Uranium Market Movement Slow, but Strong
By Melissa Pistilli
Uranium market news was sluggish heading into the holidays, but signs that the world is moving toward increased reliance on nuclear power are evident across the globe.
Russia and the United Arab Emirates (UAE) signed a nuclear cooperation agreement to share technology, equipment and nuclear material in an effort to help the Gulf nation meets its goal of acquiring 25 percent of its energy needs from nuclear power. The UAE has signed similar agreements with Australia, Canada, the United States, the United Kingdom, South Korea and France.
The National Defense Authorization Act (NDAA) is headed to the US House of Representatives and includes $150 million in funding for the American Centrifuge Plant (ACP). The plant, located in Piketon, Ohio, is an advanced uranium-enrichment facility that is being developed by USEC (NYSE:USU). The ACP’s “capacity will be equal to about one-third of the fuel requirements for the commercial power reactors in the United States, which provide approximately 20% of the U.S. electricity supply today,” according to USEC’s website. The NDAA is expected to pass both the House and the Senate and be signed by President Obama by the close of this year.
Of course, no mining sector is without roadblocks. Following news that Australia’s environment minister, Tony Burke, has delayed a final decision on environmental approval for Toro Energy’s (ASX:TOE) Wiluna project in the state of Western Australia (WA), Australian Uranium Association chief executive Michael Angwin called for the regulatory process to be reformed. Specifically, Angwin is concerned about the “discriminatory treatment” of the uranium industry under the Environment Protection and Biodiversity Conservation Act and the doubling up of state and federal approval processes — prior to the delay, WA Environment Minister Bill Marmion had approved the Wiluna project.
On Monday, Virginia Energy Resources (TSXV:VUI) announced its listing on the OTCQX under the ticker symbol VEGYF. “We are proud to join OTCQX, the highest OTC marketplace,” stated Walter Coles Jr., executive vice president of Virginia Energy, in the press release. “We are committed to providing our U.S. investors with timely news and information to help them better analyze, value and trade our securities.”
Virginia Energy’s wholly owned, advanced-stage Coles Hill uranium project is located in Virginia, where the state government is debating whether or not to lift a 30-year ban on uranium mining. Coles Hill reportedly contains measured resources of 3,260 tonnes of U3O8 and indicated resources of 42,800 tonnes U3O8. The largest-known untapped uranium deposit in the United States and one of the largest in the world, the deposit has an estimated worth of $10 billion and holds enough uranium to power all the nation’s nuclear plants for nearly two years. The company is also pursuing an active uranium exploration program in Quebec’s Otish Basin.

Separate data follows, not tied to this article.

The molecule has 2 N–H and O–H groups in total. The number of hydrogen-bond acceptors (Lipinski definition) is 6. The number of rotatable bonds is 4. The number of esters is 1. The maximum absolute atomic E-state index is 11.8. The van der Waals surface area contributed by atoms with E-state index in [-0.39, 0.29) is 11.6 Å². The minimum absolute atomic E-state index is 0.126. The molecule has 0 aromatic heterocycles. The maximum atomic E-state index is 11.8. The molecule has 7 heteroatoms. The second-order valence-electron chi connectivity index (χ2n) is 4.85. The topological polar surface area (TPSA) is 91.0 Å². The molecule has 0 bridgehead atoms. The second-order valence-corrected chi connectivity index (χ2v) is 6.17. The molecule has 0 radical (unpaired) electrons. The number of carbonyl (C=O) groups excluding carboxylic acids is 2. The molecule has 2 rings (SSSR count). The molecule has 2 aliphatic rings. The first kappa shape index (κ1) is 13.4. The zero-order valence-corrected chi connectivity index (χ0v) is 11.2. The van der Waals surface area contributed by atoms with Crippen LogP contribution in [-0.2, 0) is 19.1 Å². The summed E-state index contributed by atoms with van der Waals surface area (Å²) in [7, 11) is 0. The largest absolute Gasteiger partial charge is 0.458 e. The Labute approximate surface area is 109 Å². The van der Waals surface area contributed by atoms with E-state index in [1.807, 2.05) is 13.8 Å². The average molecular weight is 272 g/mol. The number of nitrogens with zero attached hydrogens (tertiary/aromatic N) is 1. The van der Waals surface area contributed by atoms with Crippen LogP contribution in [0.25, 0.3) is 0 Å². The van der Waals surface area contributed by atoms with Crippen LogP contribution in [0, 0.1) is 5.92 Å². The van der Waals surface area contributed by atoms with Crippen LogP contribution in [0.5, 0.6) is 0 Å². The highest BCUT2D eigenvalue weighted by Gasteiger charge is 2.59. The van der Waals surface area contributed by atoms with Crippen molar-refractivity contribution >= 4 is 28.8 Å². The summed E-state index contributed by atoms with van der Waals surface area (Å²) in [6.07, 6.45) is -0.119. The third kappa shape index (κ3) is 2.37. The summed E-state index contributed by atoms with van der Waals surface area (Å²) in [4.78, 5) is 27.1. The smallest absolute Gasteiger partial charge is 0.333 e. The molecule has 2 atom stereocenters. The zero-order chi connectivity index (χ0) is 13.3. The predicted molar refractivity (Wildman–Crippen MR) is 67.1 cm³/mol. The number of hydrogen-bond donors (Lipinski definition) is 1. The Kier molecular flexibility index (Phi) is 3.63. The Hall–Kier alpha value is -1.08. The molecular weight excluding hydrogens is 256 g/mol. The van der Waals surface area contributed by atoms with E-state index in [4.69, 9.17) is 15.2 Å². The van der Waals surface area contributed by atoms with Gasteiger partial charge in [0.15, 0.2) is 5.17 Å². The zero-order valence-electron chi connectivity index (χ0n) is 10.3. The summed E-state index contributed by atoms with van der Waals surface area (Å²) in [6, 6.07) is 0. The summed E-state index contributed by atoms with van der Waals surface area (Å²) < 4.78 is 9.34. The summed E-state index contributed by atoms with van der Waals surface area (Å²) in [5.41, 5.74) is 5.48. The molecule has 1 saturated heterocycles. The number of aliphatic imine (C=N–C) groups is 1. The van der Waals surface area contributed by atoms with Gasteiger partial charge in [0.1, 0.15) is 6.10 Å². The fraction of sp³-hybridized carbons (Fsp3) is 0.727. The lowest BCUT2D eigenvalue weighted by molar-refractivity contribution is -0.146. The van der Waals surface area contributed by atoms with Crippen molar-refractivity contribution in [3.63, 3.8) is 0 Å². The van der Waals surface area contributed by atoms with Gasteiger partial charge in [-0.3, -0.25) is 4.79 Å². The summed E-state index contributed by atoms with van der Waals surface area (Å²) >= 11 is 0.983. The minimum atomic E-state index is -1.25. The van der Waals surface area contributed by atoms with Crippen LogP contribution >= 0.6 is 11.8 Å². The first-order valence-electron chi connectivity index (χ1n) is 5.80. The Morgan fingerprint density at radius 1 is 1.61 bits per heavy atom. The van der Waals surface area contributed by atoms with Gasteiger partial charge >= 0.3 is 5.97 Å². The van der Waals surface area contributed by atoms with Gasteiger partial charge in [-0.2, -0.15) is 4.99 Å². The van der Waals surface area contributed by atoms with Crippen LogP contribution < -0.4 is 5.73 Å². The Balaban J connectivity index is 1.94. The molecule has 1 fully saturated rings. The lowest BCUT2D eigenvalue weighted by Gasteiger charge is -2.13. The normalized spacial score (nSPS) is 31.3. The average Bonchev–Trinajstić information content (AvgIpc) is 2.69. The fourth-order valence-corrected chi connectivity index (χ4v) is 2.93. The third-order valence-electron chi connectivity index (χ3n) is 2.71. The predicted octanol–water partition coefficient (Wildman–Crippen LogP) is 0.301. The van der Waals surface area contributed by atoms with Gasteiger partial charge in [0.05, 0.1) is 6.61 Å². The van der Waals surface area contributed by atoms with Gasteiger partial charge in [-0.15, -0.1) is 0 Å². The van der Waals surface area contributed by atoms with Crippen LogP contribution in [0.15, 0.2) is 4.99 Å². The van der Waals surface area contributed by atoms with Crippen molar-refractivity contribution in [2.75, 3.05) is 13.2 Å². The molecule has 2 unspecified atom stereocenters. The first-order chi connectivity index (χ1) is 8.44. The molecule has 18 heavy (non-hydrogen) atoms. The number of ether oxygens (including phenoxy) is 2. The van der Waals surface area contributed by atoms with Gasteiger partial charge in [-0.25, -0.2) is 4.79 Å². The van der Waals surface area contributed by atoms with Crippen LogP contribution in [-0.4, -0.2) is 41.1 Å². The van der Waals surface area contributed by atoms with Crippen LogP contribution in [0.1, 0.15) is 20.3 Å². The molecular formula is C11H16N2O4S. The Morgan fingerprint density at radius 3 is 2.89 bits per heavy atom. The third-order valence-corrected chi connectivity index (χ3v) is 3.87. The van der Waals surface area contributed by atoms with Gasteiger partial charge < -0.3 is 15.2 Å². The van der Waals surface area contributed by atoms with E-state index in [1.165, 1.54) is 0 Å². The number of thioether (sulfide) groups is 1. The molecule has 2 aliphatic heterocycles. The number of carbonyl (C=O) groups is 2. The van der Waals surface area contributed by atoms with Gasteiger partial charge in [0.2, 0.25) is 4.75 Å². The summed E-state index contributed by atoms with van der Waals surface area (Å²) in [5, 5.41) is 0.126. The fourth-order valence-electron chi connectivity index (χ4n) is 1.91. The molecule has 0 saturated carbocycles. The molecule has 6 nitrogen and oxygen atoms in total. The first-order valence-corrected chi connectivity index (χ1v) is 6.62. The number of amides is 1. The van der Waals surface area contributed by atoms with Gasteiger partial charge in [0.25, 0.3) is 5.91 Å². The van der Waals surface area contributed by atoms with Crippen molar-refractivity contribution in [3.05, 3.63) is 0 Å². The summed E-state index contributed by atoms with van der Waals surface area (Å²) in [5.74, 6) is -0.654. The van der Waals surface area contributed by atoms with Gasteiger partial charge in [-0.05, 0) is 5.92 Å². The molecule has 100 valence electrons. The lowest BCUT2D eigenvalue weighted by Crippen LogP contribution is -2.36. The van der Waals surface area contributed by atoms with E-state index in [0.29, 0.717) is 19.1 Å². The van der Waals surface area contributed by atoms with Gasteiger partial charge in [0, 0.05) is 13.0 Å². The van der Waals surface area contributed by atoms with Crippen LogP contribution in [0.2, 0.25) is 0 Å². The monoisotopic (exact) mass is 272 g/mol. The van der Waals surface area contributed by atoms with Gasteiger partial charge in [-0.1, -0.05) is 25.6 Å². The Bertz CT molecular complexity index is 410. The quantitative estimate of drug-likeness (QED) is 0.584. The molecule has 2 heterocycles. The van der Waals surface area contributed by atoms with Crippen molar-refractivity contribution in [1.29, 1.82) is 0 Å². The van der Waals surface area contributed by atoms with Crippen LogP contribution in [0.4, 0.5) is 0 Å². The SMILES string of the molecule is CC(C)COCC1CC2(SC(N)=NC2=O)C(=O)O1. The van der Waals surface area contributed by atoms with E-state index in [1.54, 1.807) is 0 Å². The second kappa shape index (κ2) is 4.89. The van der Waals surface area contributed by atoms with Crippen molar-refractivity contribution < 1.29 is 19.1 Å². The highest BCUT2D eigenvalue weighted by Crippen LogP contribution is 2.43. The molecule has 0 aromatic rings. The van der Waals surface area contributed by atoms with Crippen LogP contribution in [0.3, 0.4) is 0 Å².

Energy Fuels (TSX:EFR) reported its results for the 2012 fiscal year, calling the past 12 months a “transformational year” for the company, which “attained a dominant production and resource position within the uranium sector’s single largest market, the United States.” Highlights for the year include sales of 447,000 pounds of U3O8 at an average realized price of $55.83 per pound.
European Uranium Resources (TSXV:EUU) signed a memorandum of understanding (MoU) with the Slovak Republic’s Ministry of Economy. The MoU pertains to the advancement of the Kuriskova uranium deposit, which a recent preliminary feasibility study shows could be developed as an underground mine and could become one of the world’s lowest-cost uranium producers. The MoU highlights the importance of this deposit to Slovakia’s energy needs; the Eastern European nation is the third-largest per capita user of nuclear energy in the world — more than 50 percent of its electricity is generated by nuclear power. European Uranium also began trading on the OTCQX under the ticker symbol EUUNF.
AREVA’s (EPA:AREVA) majority owned SOMAÏR uranium mine in Northern Niger recently set a new annual production record for the second year in a row, producing a total of 2,700 tonnes of uranium. The company attributes the record production to heap-leaching technology, which allows for the processing of low-content ore. “This new performance, which contributes to the growth of our mining activities and secures the uranium supply, rewards the work accomplished by the SOMAÏR’s team and the employees of the mining BG,” stated Olivier Wantz, senior executive vice president of the company’s mining business group, in the press release.
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